JOHNSON: I suppose at this point we saw the Emperor as a stabilizing factor.

SOMMERS: This is second or third hand--there was considerable opinion in the Government that we couldn't get peace unless we accepted the Emperor, because he was such an important symbol. In that connection, I remember being in McCloy's office when the Japanese surrender message was first received. It was typical that State and Navy and Army representatives met in McCloy's office. He was a person that brought those parts of the Government together. Important decisions began there. For example, some colonels estimated how far our troops could get in Korea and in Indochina by the surrender date so that the Japanese could surrender to us south of those lines, but to the Russians beyond those lines. Those lines have become permanent international boundaries.


JOHNSON: The 38th parallel, in Korea, was established in McCloy's office?

SOMMERS: Well, it was first proposed in McCloy's office. It was established, as I remember it, by directives to the Japanese, that on this side of that line they should surrender to our troops, and the other side of it, both in Korea and in Indochina, they should surrender to the Russians.

JOHNSON: In Indochina, I think it was probably surrendering to the Chinese.


JOHNSON: So you're in the office when this note is received. Yes, would you describe that? I don't think we have it on the record anywhere.

SOMMERS: Well, it was a pretty hectic moment for McCloy and the others who were assigning people to do all these various jobs. After all other tasks were assigned, McCloy said, "I'm not satisfied with this. The Emperor is so important that I doubt whether the Japanese troops scattered all over Asia and the islands will surrender unless they get a direct order from him to do so." He turned to me and said, "Draft an order from the Emperor to his troops." So I went out and drafted a one-line order saying something like, "I, Hirohito,


Emperor of Japan, hereby order all of my loyal troops not to continue their resistance, but to lay down their arms and surrender."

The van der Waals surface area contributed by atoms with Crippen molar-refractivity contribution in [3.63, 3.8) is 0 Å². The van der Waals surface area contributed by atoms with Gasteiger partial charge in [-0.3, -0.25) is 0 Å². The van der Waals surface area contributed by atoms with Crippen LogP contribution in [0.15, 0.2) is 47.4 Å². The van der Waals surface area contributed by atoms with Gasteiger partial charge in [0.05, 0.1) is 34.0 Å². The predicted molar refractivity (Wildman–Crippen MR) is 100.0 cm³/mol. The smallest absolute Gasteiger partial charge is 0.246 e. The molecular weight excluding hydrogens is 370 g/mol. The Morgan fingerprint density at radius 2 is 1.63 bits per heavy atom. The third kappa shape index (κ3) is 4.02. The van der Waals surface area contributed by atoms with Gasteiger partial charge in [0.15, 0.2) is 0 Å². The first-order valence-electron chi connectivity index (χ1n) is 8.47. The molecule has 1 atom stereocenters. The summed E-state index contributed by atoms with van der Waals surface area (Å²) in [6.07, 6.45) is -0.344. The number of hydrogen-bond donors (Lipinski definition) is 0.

JOHNSON: A one-liner.

SOMMERS: A one-liner. This was sent to the Japanese for comment, and they accepted it as such, except they asked whether they could change "I" to "We." I thought that change might be for Western benefit. With that change the Emperor signed it. That was about the extent of my participation in the surrender arrangements.

JOHNSON: You mentioned a note.

SOMMERS: I've heard that before the surrender note there had been a good deal of argument as to whether the bomb should be dropped on Japan. Much later, McCloy told me--in fact only a couple of years ago--that he had been at a meeting in President Truman's office in which the final decision to drop the bomb had been taken by the President. McCloy had been there at Mr. Stimson's request, and therefore hadn't said anything when Mr. Stimson recommended dropping the bomb, although he [McCloy] had advised Stimson against doing so at that stage. President Truman asked, "What do you think, Mr. McCloy?" McCloy said, "I don't think anything we do


will work unless we first state that we will allow the Emperor to remain in place." So, he was in favor of postponing use of the bomb until that decision was made and communicated to the Japanese.

I think I should add that when he told me that, McCloy was in his 80s and his memory, I know, in some other respects was not perfect. So his account may not be accurate, but I heard it when in preparing for planned memoirs, he interviewed me and my World Bank colleague Richard Demuth about his days in the World Bank. I am mentioning this to you as something that might be worth exploring, but I don't know whether it's true or not.

In any event I'm sure that there was a good deal of argument as to whether we should insist on the Emperor's retiring or should allow him to stay on. I'm sure that Mr. Stimson was an important factor in the decision made after the bomb had been dropped that he should be allowed to stay on.

JOHNSON: Yes. I think our reply to the surrender note did not focus on the Emperor's position. In other words, we did not tell